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Lost that loving feeling? Learn how to reignite the spark

Lockdown's unending togetherness has swept many of our relationships into the doldrums. Heidi Scrimgeour explores how to turn embers into passionate flames

by Psychologies

The wonderful thing about long-term love is the sense of stability it can create in an uncertain world. The flip side is the predictability… There’s nothing you don’t know about each other any more – you finish each other’s sentences, your partner guesses what you’ll order before you see the menu and you’re sure they’ll ask you where their keys are every day for the rest of your life. Factor in the past year, which has thrown many of us together at home for long spells, and it’s no wonder a lot of relationships feel stagnant.

But should we accept that long-term love inevitably fades from breathtaking connection to cosy familiarity?

‘Embracing each other’s separateness is what sparks desire in the early stages of a relationship,’ says relationship expert Sarah Louise Ryan. ‘When we have an air of mystery and strong independence or separateness, desire shines brightly, but when we attach and that separateness dwindles over years, it can start to dim.’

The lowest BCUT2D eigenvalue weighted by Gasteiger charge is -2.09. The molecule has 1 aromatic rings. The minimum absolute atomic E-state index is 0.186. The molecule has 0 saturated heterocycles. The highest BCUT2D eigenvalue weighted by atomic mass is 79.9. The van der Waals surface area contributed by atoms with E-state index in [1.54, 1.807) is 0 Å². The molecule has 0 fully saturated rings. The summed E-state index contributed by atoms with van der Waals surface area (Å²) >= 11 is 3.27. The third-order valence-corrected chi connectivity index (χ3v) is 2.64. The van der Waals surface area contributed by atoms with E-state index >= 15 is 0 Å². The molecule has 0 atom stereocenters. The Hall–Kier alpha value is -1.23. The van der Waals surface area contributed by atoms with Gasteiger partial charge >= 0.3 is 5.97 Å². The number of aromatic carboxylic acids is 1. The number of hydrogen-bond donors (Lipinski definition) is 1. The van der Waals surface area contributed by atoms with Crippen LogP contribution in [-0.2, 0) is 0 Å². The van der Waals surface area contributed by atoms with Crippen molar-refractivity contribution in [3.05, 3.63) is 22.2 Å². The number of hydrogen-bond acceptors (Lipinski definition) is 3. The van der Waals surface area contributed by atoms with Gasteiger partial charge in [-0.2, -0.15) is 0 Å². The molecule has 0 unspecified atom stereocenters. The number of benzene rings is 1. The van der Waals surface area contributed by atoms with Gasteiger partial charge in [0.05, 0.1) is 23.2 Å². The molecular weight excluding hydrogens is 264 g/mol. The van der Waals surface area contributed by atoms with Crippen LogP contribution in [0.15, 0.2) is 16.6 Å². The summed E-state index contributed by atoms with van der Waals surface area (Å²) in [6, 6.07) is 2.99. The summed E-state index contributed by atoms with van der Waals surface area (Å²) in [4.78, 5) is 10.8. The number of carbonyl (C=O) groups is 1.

Happily, you don’t need to take drastic action to bring back a sense of mystique. It’s not about sleeping in separate rooms, spending time apart or even breaking up, but taking small steps to strengthen your individuality. ‘A sense of separateness creates eroticism of the mind, fuelling desire,’ says Ryan. ‘We are more drawn to our partners when we feel a small sense of separateness around our interests and hobbies, going about our day as individuals and exploring things apart.’

Far from leading you down disparate paths, developing your own interests can nurture connection and stoke desire. ‘Keep doing what makes you feel passionate,’ says Ryan. ‘Having a strong sense of individuality and maintaining your own interests can be attractive to your partner, because there’s nothing more interesting than a person who is happy and driven to do things they love.’